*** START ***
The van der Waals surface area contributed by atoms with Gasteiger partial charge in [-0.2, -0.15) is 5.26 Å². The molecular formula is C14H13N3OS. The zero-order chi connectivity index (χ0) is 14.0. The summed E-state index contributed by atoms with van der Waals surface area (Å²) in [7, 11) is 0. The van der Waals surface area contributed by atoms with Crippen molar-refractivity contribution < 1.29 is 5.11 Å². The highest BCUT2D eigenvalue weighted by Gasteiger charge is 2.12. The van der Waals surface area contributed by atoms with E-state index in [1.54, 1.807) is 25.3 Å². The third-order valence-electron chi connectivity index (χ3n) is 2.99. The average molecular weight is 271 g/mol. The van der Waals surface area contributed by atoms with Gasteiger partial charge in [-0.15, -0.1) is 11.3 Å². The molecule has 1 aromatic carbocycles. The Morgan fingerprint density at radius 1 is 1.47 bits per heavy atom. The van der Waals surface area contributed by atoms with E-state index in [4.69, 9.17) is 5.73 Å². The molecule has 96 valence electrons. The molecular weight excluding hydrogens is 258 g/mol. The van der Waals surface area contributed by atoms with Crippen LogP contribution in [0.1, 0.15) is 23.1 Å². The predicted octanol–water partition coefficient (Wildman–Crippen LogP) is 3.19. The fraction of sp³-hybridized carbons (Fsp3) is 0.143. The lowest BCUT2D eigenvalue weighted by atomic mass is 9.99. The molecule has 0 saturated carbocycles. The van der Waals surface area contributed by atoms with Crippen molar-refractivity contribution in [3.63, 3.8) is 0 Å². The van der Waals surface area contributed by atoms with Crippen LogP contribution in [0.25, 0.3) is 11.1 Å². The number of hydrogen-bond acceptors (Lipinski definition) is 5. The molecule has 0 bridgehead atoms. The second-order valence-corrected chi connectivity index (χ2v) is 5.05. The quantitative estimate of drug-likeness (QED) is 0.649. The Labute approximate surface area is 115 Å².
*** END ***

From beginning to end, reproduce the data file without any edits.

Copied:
The van der Waals surface area contributed by atoms with Gasteiger partial charge in [-0.2, -0.15) is 5.26 Å². The molecular formula is C14H13N3OS. The zero-order chi connectivity index (χ0) is 14.0. The summed E-state index contributed by atoms with van der Waals surface area (Å²) in [7, 11) is 0. The van der Waals surface area contributed by atoms with Crippen molar-refractivity contribution < 1.29 is 5.11 Å². The highest BCUT2D eigenvalue weighted by Gasteiger charge is 2.12. The van der Waals surface area contributed by atoms with E-state index in [1.54, 1.807) is 25.3 Å². The third-order valence-electron chi connectivity index (χ3n) is 2.99. The average molecular weight is 271 g/mol. The van der Waals surface area contributed by atoms with Gasteiger partial charge in [-0.15, -0.1) is 11.3 Å². The molecule has 1 aromatic carbocycles. The Morgan fingerprint density at radius 1 is 1.47 bits per heavy atom. The van der Waals surface area contributed by atoms with E-state index in [4.69, 9.17) is 5.73 Å². The molecule has 96 valence electrons. The molecular weight excluding hydrogens is 258 g/mol. The van der Waals surface area contributed by atoms with Crippen LogP contribution in [0.1, 0.15) is 23.1 Å². The predicted octanol–water partition coefficient (Wildman–Crippen LogP) is 3.19. The fraction of sp³-hybridized carbons (Fsp3) is 0.143. The lowest BCUT2D eigenvalue weighted by atomic mass is 9.99. The molecule has 0 saturated carbocycles. The van der Waals surface area contributed by atoms with Crippen molar-refractivity contribution in [3.63, 3.8) is 0 Å². The van der Waals surface area contributed by atoms with Crippen LogP contribution in [0.25, 0.3) is 11.1 Å². The number of hydrogen-bond acceptors (Lipinski definition) is 5. The molecule has 0 bridgehead atoms. The second-order valence-corrected chi connectivity index (χ2v) is 5.05. The quantitative estimate of drug-likeness (QED) is 0.649. The Labute approximate surface area is 115 Å².